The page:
This diploma thesis deals with the refurbishment of an eclectic building in Omonia area of Athens, which now hosts a non-profit organization, offering a range of services to sex workers & advocates for their rights, named Red Umbrella Athens. The main reason to engage in this project was the research question of how sex work appears in the modern urban environment of Athens.
In addition to theoretical research and bibliographic review, part of which is reflected in the bibliographical references, I have had direct contact with the sex workers’ community as a volunteer at Red Umbrella Athens. Having identified how the center works and having mapped its needs, I have decided that the object of this thesis would be to remodel the existing shell according to the realistic functional needs of Red Umbrella Athens.
Given the fact that the building presents a state recognized landmark, its history was researched and surveying plans were produced, useful both in the context of this diploma thesis and in the creation of an archive for future use. Based on the above, the main parameters of the synthetic process were defined as the users (staff/volunteers-sex workers), the action and the building. The attempt to reconcile the needs of serving this particular social group to the legal commitments concerning the monumental nature of the building, through the personal engagement were a particular architectural challenge.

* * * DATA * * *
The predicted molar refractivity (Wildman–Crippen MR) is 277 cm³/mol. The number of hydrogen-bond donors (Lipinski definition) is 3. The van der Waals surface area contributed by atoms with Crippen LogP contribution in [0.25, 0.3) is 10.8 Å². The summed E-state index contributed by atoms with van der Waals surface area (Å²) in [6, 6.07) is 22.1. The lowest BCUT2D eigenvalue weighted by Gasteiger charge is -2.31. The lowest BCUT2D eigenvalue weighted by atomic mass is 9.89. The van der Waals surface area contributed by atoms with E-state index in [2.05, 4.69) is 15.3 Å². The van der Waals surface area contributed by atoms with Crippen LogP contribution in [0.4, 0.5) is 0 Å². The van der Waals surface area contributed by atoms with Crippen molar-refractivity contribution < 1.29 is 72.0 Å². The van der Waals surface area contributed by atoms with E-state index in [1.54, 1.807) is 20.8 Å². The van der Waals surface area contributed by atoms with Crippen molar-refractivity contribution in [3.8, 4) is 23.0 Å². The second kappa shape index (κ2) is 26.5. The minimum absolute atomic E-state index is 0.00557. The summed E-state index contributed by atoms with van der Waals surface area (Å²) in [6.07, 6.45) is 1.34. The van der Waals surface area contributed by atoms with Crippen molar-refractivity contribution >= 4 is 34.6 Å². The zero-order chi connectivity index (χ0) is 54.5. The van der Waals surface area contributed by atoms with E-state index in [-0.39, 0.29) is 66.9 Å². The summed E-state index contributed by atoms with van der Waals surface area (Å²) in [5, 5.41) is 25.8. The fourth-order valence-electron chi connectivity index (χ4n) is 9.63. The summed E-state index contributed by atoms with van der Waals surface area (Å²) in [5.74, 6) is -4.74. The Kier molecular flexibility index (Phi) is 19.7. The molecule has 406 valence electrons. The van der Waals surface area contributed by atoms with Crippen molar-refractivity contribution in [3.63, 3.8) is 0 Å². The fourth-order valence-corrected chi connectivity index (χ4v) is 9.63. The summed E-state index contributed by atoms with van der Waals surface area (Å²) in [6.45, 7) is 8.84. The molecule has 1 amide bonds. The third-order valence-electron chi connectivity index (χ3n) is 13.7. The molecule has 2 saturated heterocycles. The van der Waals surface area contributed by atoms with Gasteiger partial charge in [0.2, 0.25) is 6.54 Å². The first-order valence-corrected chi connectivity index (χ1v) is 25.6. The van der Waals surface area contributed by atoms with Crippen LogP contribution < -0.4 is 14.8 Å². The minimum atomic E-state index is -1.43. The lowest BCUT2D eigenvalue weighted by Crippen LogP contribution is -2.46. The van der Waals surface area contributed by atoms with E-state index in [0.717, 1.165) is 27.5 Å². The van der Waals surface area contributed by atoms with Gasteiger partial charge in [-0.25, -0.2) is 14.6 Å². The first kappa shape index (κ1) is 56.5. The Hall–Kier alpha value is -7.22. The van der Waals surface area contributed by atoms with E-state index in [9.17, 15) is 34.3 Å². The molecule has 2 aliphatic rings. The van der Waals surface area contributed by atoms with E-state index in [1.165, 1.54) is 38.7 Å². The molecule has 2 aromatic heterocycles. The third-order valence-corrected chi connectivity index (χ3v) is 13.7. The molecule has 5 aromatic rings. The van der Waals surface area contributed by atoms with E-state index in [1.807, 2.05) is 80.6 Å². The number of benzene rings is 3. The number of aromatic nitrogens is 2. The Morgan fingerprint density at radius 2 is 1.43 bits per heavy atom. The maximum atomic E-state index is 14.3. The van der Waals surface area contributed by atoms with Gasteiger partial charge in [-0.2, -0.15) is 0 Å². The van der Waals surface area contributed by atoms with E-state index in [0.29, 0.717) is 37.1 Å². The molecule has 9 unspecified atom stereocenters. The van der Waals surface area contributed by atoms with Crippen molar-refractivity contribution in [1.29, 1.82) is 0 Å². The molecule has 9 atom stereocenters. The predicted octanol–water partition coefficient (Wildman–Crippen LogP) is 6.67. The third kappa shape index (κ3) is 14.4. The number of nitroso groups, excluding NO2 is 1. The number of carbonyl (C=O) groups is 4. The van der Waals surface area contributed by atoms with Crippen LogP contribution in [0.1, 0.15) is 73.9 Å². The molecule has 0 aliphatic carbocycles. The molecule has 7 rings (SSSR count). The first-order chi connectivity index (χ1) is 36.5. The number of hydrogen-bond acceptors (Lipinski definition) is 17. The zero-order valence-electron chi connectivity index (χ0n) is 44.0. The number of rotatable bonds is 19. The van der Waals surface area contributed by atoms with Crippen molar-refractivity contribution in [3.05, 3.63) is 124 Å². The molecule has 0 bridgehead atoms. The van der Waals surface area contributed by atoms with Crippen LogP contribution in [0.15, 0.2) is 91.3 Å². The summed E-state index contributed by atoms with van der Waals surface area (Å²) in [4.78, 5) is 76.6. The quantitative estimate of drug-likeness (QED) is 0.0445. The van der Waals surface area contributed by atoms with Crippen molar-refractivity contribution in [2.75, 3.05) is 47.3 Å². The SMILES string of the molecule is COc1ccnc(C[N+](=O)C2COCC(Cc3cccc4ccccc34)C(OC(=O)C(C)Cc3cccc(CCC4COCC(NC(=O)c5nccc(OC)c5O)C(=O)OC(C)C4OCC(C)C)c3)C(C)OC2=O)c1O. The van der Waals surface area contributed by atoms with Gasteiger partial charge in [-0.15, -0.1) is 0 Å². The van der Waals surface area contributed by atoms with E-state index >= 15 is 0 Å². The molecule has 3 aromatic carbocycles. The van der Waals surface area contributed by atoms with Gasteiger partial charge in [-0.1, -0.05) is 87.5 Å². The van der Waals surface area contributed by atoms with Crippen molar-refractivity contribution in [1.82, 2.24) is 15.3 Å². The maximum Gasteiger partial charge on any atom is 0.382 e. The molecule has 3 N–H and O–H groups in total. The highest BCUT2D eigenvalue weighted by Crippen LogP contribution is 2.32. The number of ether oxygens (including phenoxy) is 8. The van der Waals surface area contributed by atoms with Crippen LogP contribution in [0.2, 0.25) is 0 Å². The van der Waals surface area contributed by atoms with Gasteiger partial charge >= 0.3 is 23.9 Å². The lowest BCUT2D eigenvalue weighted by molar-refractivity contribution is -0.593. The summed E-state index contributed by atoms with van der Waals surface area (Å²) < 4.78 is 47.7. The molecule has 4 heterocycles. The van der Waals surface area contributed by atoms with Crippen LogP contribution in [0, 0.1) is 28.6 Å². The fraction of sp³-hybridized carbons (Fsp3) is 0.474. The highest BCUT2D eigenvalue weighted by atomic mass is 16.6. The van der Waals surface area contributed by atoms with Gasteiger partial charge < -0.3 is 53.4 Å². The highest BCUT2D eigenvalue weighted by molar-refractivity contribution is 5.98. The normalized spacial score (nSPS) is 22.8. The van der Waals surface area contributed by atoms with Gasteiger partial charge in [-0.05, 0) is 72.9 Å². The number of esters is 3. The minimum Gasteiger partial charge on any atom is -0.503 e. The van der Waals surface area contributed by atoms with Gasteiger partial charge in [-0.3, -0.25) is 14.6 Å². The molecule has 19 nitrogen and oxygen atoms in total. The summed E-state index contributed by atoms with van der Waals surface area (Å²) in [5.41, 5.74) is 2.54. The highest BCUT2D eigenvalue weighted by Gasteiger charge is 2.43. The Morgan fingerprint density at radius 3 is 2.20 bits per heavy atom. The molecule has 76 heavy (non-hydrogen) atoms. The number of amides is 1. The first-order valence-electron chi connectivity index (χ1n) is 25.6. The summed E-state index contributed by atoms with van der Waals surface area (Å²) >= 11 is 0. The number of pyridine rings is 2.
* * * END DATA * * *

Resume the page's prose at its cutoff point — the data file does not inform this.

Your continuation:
The basic synthetic principles taken into consideration for the final design were the functionality of the space according to the spatial needs of Red Umbrella Athens, as well as the redefinition of the symbolic boundaries between the different potential users. At the same time, it was preferable to create a comfortable and modern environment that is not stereotypically inspired by the sex workers’ community, but is intended for them and treats them with respect and non-discrimination. Thus, the purpose of the proposed design is to enhance and highlight the work of Red Umbrella Athens.